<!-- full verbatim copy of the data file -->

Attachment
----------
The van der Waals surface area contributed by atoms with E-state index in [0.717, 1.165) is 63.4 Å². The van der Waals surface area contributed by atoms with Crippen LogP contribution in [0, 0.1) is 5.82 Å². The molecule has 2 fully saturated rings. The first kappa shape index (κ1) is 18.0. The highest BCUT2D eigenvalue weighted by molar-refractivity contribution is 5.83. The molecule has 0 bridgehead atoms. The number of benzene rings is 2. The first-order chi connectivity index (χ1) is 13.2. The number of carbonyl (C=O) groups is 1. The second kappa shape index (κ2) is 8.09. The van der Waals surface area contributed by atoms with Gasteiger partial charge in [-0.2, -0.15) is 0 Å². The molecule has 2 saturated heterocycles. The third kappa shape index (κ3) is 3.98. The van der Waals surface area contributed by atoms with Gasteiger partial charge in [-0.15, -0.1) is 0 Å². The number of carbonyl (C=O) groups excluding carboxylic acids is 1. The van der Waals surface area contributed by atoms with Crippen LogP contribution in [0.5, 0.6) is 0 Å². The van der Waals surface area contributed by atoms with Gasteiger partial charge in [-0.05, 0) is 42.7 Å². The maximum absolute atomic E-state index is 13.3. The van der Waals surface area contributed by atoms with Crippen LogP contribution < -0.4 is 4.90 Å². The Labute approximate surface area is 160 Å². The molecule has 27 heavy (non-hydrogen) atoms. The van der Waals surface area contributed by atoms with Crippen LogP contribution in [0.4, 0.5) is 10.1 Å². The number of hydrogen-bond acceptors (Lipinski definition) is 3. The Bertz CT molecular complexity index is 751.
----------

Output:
The van der Waals surface area contributed by atoms with E-state index in [0.717, 1.165) is 63.4 Å². The van der Waals surface area contributed by atoms with Crippen LogP contribution in [0, 0.1) is 5.82 Å². The molecule has 2 fully saturated rings. The first kappa shape index (κ1) is 18.0. The highest BCUT2D eigenvalue weighted by molar-refractivity contribution is 5.83. The molecule has 0 bridgehead atoms. The number of benzene rings is 2. The first-order chi connectivity index (χ1) is 13.2. The number of carbonyl (C=O) groups is 1. The second kappa shape index (κ2) is 8.09. The van der Waals surface area contributed by atoms with Gasteiger partial charge in [-0.2, -0.15) is 0 Å². The molecule has 2 saturated heterocycles. The third kappa shape index (κ3) is 3.98. The van der Waals surface area contributed by atoms with Gasteiger partial charge in [-0.15, -0.1) is 0 Å². The number of carbonyl (C=O) groups excluding carboxylic acids is 1. The van der Waals surface area contributed by atoms with Crippen LogP contribution in [0.5, 0.6) is 0 Å². The van der Waals surface area contributed by atoms with Gasteiger partial charge in [-0.05, 0) is 42.7 Å². The maximum absolute atomic E-state index is 13.3. The van der Waals surface area contributed by atoms with Crippen LogP contribution < -0.4 is 4.90 Å². The Labute approximate surface area is 160 Å². The molecule has 27 heavy (non-hydrogen) atoms. The van der Waals surface area contributed by atoms with Crippen LogP contribution in [0.4, 0.5) is 10.1 Å². The number of hydrogen-bond acceptors (Lipinski definition) is 3. The Bertz CT molecular complexity index is 751.